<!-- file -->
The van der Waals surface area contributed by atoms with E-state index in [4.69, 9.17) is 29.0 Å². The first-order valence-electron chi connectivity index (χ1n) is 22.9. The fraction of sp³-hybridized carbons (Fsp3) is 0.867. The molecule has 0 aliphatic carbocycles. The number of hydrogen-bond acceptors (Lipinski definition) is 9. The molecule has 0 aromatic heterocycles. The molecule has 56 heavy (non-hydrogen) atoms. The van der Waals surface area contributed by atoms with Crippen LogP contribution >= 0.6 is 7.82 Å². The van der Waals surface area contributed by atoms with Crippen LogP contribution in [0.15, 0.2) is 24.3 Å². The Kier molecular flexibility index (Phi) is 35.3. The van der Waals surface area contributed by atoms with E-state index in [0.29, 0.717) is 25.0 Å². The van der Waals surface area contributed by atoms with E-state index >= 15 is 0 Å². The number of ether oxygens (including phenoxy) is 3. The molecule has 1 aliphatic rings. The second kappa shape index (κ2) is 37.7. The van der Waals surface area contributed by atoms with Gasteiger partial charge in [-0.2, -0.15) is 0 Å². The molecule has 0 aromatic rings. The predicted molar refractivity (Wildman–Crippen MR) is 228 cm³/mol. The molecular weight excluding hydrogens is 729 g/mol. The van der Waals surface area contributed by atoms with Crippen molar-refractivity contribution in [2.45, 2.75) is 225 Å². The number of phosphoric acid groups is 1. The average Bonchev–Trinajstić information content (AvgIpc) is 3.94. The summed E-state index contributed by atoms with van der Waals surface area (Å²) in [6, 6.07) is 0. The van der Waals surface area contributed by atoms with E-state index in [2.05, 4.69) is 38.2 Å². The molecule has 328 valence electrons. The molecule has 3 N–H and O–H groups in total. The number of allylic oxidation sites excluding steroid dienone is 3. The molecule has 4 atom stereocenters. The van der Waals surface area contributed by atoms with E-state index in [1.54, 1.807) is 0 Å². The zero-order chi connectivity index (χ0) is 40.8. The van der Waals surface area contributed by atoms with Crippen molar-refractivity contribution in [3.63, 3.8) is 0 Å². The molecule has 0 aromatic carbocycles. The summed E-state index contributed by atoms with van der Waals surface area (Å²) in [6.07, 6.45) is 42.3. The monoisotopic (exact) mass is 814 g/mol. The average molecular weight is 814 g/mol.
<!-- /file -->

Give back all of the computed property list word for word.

The van der Waals surface area contributed by atoms with E-state index in [4.69, 9.17) is 29.0 Å². The first-order valence-electron chi connectivity index (χ1n) is 22.9. The fraction of sp³-hybridized carbons (Fsp3) is 0.867. The molecule has 0 aliphatic carbocycles. The number of hydrogen-bond acceptors (Lipinski definition) is 9. The molecule has 0 aromatic heterocycles. The molecule has 56 heavy (non-hydrogen) atoms. The van der Waals surface area contributed by atoms with Crippen LogP contribution >= 0.6 is 7.82 Å². The van der Waals surface area contributed by atoms with Crippen LogP contribution in [0.15, 0.2) is 24.3 Å². The Kier molecular flexibility index (Phi) is 35.3. The van der Waals surface area contributed by atoms with E-state index in [0.29, 0.717) is 25.0 Å². The van der Waals surface area contributed by atoms with E-state index >= 15 is 0 Å². The number of ether oxygens (including phenoxy) is 3. The molecule has 1 aliphatic rings. The second kappa shape index (κ2) is 37.7. The van der Waals surface area contributed by atoms with Gasteiger partial charge in [-0.2, -0.15) is 0 Å². The molecule has 0 aromatic rings. The predicted molar refractivity (Wildman–Crippen MR) is 228 cm³/mol. The molecular weight excluding hydrogens is 729 g/mol. The van der Waals surface area contributed by atoms with Crippen molar-refractivity contribution in [2.45, 2.75) is 225 Å². The number of phosphoric acid groups is 1. The average Bonchev–Trinajstić information content (AvgIpc) is 3.94. The summed E-state index contributed by atoms with van der Waals surface area (Å²) in [6, 6.07) is 0. The van der Waals surface area contributed by atoms with E-state index in [2.05, 4.69) is 38.2 Å². The molecule has 328 valence electrons. The molecule has 3 N–H and O–H groups in total. The number of allylic oxidation sites excluding steroid dienone is 3. The molecule has 4 atom stereocenters. The van der Waals surface area contributed by atoms with E-state index in [1.54, 1.807) is 0 Å². The zero-order chi connectivity index (χ0) is 40.8. The van der Waals surface area contributed by atoms with Crippen molar-refractivity contribution in [3.63, 3.8) is 0 Å². The molecule has 0 aromatic carbocycles. The summed E-state index contributed by atoms with van der Waals surface area (Å²) in [6.07, 6.45) is 42.3. The monoisotopic (exact) mass is 814 g/mol. The average molecular weight is 814 g/mol.